“I’m hoping for an unmedicated birth.”
“Trust me, you’ll be begging for the epidural once you find out how much it hurts.”
“I’m planning to have a home birth.”
“My friend planned a home birth but she ended up with an emergency Cesarean.”
“I’m having a scheduled Cesarean.”
“Why don’t you want give birth the normal way?”
If you don’t have anything nice to say, don’t say anything at all. It’s the golden rule. It’s pretty simple. Unfortunately, there’s something about being pregnant that seems to invite all kinds of input – nice or not. Almost all pregnant women have a story like this: an unexpected conversation with someone who felt mysteriously entitled to an opinion about their pregnancy and birth. I’ve noticed these unsolicited commentators fall into a few categories:
- People who trivialize the value that others place on “natural childbirth”. They say things like “No one’s handing out medals in the delivery room…don’t be a hero” and “Believe me, you can’t handle it” and “Do you think you’re better than the rest of us?”
Response: you do you, boo. If you loved your epidural and had a great birth experience, everyone should be thrilled for you! What matters most is that we’re all respected, supported, and nurtured.
- People who pass judgement about “medicalized childbirth”. These people say things like “Just remember, some medications cross the placenta” and “Women’s bodies are built to birth” and “How could you do that to your baby?”
Response: it’s not your body, it’s not your baby, it’s not your birth. Most adults are fully capable of making informed decisions about their birth choices. It’s not up to friends, family members or strangers at the gym to educate parents-to-be or to “save” other people’s babies.
- People who endured incredibly long or challenging births. They say things like “The pain was ten times worse than I could have ever imagined!” and “I laboured for 72 hours without drugs and after all that, I still had a Cesarean” and “Do you think your mantra is going to save you if your baby turns breech?”
Response: giving birth, no matter how it plays out, is a huge accomplishment! In a perfect world, every parent would be proud of their birth. Conquering unexpected challenges and having stamina are great but to expecting parents, these stories can cause stress and fear.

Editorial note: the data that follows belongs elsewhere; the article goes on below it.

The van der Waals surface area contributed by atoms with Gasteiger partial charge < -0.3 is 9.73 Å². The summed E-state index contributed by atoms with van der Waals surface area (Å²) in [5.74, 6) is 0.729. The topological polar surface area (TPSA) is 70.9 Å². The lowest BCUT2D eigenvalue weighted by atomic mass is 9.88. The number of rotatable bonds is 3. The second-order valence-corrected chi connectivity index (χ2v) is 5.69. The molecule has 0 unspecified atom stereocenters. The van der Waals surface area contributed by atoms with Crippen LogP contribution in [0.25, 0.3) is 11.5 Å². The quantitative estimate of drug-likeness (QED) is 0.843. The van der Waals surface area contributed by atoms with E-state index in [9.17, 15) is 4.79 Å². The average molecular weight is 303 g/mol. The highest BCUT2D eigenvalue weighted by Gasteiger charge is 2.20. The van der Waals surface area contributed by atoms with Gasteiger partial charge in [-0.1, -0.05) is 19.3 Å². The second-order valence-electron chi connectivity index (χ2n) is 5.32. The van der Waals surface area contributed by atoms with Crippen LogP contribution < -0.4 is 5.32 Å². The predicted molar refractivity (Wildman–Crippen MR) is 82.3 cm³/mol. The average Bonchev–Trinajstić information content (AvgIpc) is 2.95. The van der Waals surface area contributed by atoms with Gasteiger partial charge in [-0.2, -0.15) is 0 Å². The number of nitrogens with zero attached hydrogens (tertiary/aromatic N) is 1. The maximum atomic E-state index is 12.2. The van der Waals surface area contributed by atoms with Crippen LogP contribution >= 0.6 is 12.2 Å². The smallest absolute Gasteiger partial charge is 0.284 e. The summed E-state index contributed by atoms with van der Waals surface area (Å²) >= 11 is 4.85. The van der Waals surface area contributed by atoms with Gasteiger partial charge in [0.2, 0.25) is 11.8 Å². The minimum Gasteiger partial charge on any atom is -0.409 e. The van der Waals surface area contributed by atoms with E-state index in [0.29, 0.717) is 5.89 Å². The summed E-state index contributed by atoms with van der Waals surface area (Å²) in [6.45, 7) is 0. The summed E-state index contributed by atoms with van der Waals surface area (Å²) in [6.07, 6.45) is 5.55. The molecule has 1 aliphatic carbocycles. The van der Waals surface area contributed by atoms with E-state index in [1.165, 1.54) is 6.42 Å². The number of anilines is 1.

- People who hold disappointment from their own childbirth experiences (and possibly want to protect you from your own potential disappointment). They say things like “My episiotomy ruined my body” and “I wanted to avoid an induction but then I ended up with an Cesarean” and “Don’t you think you might regret that if X/Y/Z happens?”
Response: this is a tough one. Birth trauma is real. Postpartum depression and anxiety are real. It’s healthy to work through disappointment and grief but it’s important to take the audience into consideration. Expecting parents are not the ideal sounding boards for these stories.
What if expecting parents want to consider the “what ifs”?
Of course, expecting parents might want to think through the “what ifs”. You might want to talk about Plan B and even Plan C. If so, great! Discuss with your care provider, your doula, your partner, or anyone who will allow you to safely explore your thoughts and give you unbiased information and support. You can discuss risks, complications, negative outcomes or trauma without losing sight of your vision.
Outside of these close personal or professional relationships, however, I believe that pregnancy calls for #goodvibesonly. This is not a time for others to wear their own birth stories like badges of honour or to be realists or saviours. There are many ways to be supportive; they can say “It sounds like you’ve really thought this through” or “I hope you get the birth experience you’re hoping for” or “I’m happy for you!” They can share positive stories and encouraging tips. At the very least, if they have nothing nice to say they can say nothing at all.
As your doula, I will absolutely support your vision and help you to make it a reality. I will also be right by your side if things change. I will never judge, question or doubt you. You are capable of incredible things! Unless you ask otherwise, I will offer you good vibes only.